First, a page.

Computer Models as "Intuition Pumps"
Daniel Dennett coined the term "Intuition Pump" in his article of that name in John Brockman's fascinating Third Culture collection:
If you look at the history of philosophy, you see that all the great and influential stuff has been technically full of holes but utterly memorable and vivid. They are what I call "intuition pumps" — lovely thought experiments. Like Plato's cave, and Descartes's evil demon, and Hobbes' vision of the state of nature and the social contract, and even Kant's idea of the categorical imperative. I don't know of any philosopher who thinks any one of those is a logically sound argument for anything. But they're wonderful imagination grabbers, jungle gyms for the imagination. They structure the way you think about a problem. These are the real legacy of the history of philosophy.
The classical intuition pumps to which Dennett refers are designed to illuminate one thing – say the nature of the world, or the social order – by harnessing our familiar understanding of something else – shadows cast by a fire in a cave, or contracts between individuals. We are thus encouraged to see the one thing as relevantly similar to the other. Computer analogies can also work in this way, as for example when the mind is compared to a computer program, or religion to a computer virus. But computer models can go further than this, by providing experimental toys that enable us to acquire a sort of empirical understanding of novel and unfamiliar things through personal interaction with them. Hence we can acquire quite new "intuitions" over time, as we become habituated through experience with the behaviour of those models.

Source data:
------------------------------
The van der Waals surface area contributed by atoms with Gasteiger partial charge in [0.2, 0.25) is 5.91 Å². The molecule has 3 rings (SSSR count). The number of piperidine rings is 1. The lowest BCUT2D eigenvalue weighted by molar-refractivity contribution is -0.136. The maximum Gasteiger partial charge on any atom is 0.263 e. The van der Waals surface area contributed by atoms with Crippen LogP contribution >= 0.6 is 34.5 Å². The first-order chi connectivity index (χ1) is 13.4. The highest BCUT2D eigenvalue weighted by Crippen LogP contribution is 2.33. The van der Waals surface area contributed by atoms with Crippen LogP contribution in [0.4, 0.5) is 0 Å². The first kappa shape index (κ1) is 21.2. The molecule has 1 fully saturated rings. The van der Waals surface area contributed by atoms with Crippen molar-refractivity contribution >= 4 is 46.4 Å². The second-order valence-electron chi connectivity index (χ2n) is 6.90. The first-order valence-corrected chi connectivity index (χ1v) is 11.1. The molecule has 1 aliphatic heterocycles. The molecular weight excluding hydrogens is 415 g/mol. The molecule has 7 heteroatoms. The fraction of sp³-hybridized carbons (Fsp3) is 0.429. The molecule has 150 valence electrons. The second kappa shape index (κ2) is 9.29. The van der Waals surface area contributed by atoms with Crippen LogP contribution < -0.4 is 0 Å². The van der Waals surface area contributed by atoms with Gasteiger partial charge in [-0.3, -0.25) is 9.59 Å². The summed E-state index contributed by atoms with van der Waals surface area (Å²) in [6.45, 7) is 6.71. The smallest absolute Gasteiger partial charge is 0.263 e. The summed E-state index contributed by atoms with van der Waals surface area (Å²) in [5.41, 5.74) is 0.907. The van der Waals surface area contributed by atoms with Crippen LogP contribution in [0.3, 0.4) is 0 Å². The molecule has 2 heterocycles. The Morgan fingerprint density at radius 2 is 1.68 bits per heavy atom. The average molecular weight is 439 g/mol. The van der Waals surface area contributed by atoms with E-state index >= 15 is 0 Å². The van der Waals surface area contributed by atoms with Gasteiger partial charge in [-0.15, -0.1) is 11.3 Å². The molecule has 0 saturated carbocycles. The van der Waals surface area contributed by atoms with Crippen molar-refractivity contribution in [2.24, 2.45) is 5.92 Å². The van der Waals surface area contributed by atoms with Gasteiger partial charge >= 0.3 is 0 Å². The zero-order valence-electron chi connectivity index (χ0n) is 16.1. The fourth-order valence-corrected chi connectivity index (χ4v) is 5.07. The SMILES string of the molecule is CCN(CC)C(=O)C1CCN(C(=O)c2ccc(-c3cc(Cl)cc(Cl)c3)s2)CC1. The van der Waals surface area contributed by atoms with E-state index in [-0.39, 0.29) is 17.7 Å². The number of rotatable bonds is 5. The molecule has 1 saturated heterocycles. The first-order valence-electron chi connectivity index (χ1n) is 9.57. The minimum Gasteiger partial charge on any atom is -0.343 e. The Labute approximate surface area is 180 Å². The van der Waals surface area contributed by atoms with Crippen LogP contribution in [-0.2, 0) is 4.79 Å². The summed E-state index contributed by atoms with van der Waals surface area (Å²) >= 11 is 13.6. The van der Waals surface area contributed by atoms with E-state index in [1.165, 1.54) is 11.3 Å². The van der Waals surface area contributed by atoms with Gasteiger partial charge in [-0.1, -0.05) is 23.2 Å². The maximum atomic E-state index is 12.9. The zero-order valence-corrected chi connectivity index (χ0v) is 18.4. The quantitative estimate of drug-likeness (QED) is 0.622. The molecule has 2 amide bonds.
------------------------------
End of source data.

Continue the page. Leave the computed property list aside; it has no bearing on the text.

Computer Models as Educational
One nice example of the use of such models is to cultivate an understanding of exponential growth, which is beyond most people's experience. The image on the right, for example, shows a rabbit breeding simulation in which the various parameters can be set by the user, and "experiments" performed to see how rapidly the rabbit population grows – without disease or predation – under various assumptions. At the point shown, an initial population of 100 black rabbits has expanded at a modest rate of 10% every 60 days, continued for 296 generations (just 48.7 years). As a result, there are currently over 178 trillion rabbits, occupying the darkened land area at a density of 1 per square foot. Within another four years, they will have occupied the entire land area of the Earth! Playing with this system can help students to appreciate what exponential growth is all about, and to understand the level of competition implied by natural selection.
Another good example of educational models is to teach concepts of probability, an area where people's untrained "intuitions" are notoriously poor. This is the aim of the ProbLab initiative in the Center for Connected Learning (CCL) and Computer-Based Modeling at Northwestern University. For example the Dice Stalagmite application can be used to get an "intuitive feel" for the frequency distribution of the sum of paired dice throws, with a sum of 7, for example, being far more common than 12.
Other examples of CCL models that can be seen as having a primarily educational use, while being of significant philosophical interest, include the following:
- Climate Change Model, by Robert Tinker and Uri Wilensky, CCL
- Daisyworld Model, by Michael Novak and Uri Wilensky, based on model by James Lovelock and Andrew Watson
However since one of the best methods of education is through personal exploration, the boundary between the "educational" and the "investigative" use of computer models can be very blurred.